The plot is simply the history of the decline of the Sioux in the west. The historical narrative is told through the lives of four characters: Sitting Bull (August Schellenberg), Senator Henry Dawes (Aidan Quinn), who is in charge of Indian Affairs, Elaine Goodale (Anna Paquin), a poet and eventual spouse of the main character, Charles Eastman.

The plot can be broken up into four distinct segments: (1) Little Bighorn and its aftermath, (2) the flight of Sitting Bull and the Sioux to Canada (3) the education and return of Charles Eastman to the west to work on the reservations (4) the Ghost Dance movement and the events leading up to Little Big Horn.

Charles Eastman is meant to be the main character; Eastman is a Sioux boy who is sent east to be trained as an American and is taken under the patronage of Senator Henry Dawes, the originator of the Dawes Plan, which established the reservation system in the Dakotas and paved the way for their incorporation into the Union. Eastman, educated in the east and and erudite scholar and doctor, is sent back west as an example of what an "educated" Indian can be. At first he is a supporter of Dawes' vision of Americanizing the Sioux as a means of saving them, but when he sees the poverty and injustice rampant on the Sioux reservation he becomes a bitter critic of the government's treatment of the Indians. In the end, he winds up as an unwitting spectator and witness to the atrocity of Wounded Knee.

This is the overall plot, but though Eastman is meant to be the main protagonist, the character of Sitting Bull tends to dominate and overshadow that of Eastman, and significant portions of the movie focus on him. This does not detract from the enjoyability of the film, but it makes the plot kind of jumpy in some places (as it alternates between Sitting Bull and Eastman), and kind of dragging in others, when it focuses for long stretches on Sitting Bull apart from Eastman.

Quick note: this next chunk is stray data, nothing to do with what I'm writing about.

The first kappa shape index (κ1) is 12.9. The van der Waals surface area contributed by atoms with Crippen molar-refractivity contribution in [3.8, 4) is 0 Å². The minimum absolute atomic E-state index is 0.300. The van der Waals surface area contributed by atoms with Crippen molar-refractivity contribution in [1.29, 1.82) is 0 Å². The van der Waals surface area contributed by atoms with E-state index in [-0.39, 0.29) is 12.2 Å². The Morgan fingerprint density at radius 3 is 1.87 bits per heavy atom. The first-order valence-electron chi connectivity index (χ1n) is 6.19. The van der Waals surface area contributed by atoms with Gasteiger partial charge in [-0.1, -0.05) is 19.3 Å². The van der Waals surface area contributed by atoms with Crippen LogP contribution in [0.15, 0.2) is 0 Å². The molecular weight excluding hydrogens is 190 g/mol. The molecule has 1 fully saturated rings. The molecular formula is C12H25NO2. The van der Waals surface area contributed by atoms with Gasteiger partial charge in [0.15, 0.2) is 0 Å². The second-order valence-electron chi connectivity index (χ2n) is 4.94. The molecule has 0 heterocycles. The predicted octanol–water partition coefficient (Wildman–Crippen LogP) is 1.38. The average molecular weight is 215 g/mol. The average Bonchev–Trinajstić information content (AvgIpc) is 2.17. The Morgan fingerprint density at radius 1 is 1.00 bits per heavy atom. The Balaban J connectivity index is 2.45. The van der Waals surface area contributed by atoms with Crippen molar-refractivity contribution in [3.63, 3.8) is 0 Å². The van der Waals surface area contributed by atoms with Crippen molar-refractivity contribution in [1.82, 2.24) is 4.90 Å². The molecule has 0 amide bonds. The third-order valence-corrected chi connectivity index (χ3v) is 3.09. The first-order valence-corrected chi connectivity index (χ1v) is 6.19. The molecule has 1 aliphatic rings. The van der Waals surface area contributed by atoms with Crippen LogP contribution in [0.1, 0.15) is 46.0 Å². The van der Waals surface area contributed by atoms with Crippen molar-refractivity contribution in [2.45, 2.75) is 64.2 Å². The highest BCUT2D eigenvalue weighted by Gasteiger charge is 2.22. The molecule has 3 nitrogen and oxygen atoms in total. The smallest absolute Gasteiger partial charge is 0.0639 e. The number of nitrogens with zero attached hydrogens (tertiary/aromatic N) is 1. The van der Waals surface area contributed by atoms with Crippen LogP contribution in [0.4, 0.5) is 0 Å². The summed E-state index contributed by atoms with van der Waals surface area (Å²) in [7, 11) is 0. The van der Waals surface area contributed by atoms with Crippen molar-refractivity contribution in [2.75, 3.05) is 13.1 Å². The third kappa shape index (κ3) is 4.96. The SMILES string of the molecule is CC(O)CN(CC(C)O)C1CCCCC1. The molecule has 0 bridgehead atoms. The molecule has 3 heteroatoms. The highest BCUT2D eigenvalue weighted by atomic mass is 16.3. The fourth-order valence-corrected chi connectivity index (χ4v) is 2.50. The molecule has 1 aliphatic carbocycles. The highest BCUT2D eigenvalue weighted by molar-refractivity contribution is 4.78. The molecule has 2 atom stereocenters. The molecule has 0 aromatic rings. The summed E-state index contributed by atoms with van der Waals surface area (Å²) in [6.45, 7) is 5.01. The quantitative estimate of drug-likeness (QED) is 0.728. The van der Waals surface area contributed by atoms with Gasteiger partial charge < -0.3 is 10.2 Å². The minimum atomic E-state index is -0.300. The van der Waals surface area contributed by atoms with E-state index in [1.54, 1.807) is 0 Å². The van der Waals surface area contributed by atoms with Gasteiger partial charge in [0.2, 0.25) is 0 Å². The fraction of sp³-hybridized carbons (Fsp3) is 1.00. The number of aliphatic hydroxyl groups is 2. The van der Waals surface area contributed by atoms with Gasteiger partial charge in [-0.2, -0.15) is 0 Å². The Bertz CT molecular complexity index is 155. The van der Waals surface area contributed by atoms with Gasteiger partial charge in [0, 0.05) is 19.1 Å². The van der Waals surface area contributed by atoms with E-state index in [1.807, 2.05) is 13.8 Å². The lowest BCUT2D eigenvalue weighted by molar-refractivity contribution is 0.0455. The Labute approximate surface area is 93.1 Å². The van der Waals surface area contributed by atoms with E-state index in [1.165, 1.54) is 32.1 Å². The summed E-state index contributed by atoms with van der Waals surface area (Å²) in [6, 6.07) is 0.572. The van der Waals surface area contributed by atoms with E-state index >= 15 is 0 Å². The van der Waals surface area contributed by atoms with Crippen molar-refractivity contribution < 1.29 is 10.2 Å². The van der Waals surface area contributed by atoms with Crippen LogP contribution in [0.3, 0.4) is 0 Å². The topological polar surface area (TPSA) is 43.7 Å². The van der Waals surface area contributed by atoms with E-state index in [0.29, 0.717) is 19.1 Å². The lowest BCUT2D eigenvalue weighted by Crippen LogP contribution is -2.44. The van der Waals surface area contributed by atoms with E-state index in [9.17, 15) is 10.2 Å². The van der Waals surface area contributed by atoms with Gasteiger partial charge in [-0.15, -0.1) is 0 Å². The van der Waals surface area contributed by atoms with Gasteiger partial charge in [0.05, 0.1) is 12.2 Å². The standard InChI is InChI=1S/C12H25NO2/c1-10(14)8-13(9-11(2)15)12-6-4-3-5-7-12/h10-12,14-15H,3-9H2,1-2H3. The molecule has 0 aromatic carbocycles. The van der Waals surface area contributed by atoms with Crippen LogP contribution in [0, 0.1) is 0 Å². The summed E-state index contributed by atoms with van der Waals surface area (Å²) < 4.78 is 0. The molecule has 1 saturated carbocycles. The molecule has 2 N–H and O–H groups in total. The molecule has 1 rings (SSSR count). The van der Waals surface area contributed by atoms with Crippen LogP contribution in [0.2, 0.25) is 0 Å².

Those who enjoy films like the X-Men and the Sam Raimi Spider Man movies will recognize Anna Paquin (Rogue from X-Men) and a brief appearance by the memorable JK Simmons (J. Jonah Jameson from Spider Man). There is also a cameo appearance from Wes Studi, ubiquitous villain of many Indian movies, remembered especially as Magua in Last of the Mohicans. He has a brief role as Wovoka/Jack Wilson, the Paiute Indian who started the Ghost Dance movement.

The costumes and sets are alright, but they look a tad bit Hollywoodish. Some of the Indians look like they are played by Italians, and the main Indian character of Sitting Bull is played by August Werner Schellenberg, a Swiss-German who is only partially Mohawk. In this it lacks some degree of realism. Also odd is the way in which some of the Sioux characters speak Sioux when talking to white people (Eastman greets a white audience in Sioux early in the film), but when the Sioux are shown speaking among themselves, they speak English. In my opinion, it only detracts from the realism to have speakers of another language speaking English - kind of like when we see Tom Cruise in his absurd Valkyrie movie attempting to play Count Stauffenberg but speaking American English. Don't get me started on that stupid movie.

Anyhow, this is a pretty good film is you see it and want to watch something educational and entertaining for the evening. The real problem isn't that it was done bad, but that it could have been done better. I give it two out of three papal tiaras.